Charity's new chief says Oxfam role was too good to turn down

Witney Gazette: Mark Goldring Mark Goldring

THE new chief executive of Oxfam said he is “honoured” to be given the role, which he described as too good to turn down.

Mark Goldring has been announced as the successor to Dame Barbara Stocking, 61, who is standing down next month after 12 years in charge.

The 55-year-old will take over at the helm of the Cowley-based charity in April once he leaves his current role as chief executive of disability charity Mencap.

Mr Goldring, who worked as Oxfam’s country director in Bangladesh in the early 1990s, said: “I am excited and humbled to be joining – or I should say rejoining – the charity in this role.

“I have loved my work with Mencap and would have left it now for no other job. But to lead Oxfam is an honour and an opportunity too important to resist.

“My commitment is to build on all that is strong in Oxfam and to support the development of the organisation and its work to make an even greater impact on poverty and injustice.”

He said the role was one which comes up “once in a working lifetime”.

As chief executive, Mr Goldring will be responsible for Oxfam’s annual income of more than £385m, more than 5,000 paid staff and 22,000 volunteers around the world.

He studied law at Oxford University before working for the United Nations Development Programme, the Department for International Development and development charity VSO.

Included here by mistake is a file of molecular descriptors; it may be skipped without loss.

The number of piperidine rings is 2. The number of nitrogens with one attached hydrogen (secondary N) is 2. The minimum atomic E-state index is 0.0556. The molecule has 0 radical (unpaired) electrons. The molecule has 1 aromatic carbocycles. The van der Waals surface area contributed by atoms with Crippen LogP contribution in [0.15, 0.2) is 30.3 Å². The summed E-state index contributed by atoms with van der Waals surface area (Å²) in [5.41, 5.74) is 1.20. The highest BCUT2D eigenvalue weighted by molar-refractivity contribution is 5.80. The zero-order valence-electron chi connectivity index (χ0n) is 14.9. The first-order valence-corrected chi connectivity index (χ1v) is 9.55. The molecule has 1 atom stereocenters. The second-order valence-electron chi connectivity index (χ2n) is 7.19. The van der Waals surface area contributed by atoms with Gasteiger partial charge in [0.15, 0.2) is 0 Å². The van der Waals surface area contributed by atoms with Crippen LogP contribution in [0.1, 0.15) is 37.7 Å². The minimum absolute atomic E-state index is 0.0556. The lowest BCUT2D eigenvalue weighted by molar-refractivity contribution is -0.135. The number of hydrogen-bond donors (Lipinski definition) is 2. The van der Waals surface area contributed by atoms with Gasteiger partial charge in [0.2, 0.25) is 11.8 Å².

Mr Goldring is married with two children – one 17 and one 20 – and currently lives in Surrey. He will be moving to Oxford in the summer.

Karen Brown, chairman of Oxfam GB, said: “A golden thread that runs through Mark’s career is his commitment to inclusiveness and to tackling injustice.

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“He brings great leadership and management experience.

“We recognised him as a practical visionary – the personification of Oxfam – with the ability to reach for the huge changes needed to tackle issues of global poverty, while ensuring effective, practical solutions. We are excited that he is joining.”

The charity, which was founded in 1942 following a meeting in the University Church of St Mary the Virgin to help starving children in Greece, celebrated its 70th birthday last year.

Dame Barbara, who joined Oxfam from the NHS, announced she would be stepping down in September because she felt she had been at the charity long enough.

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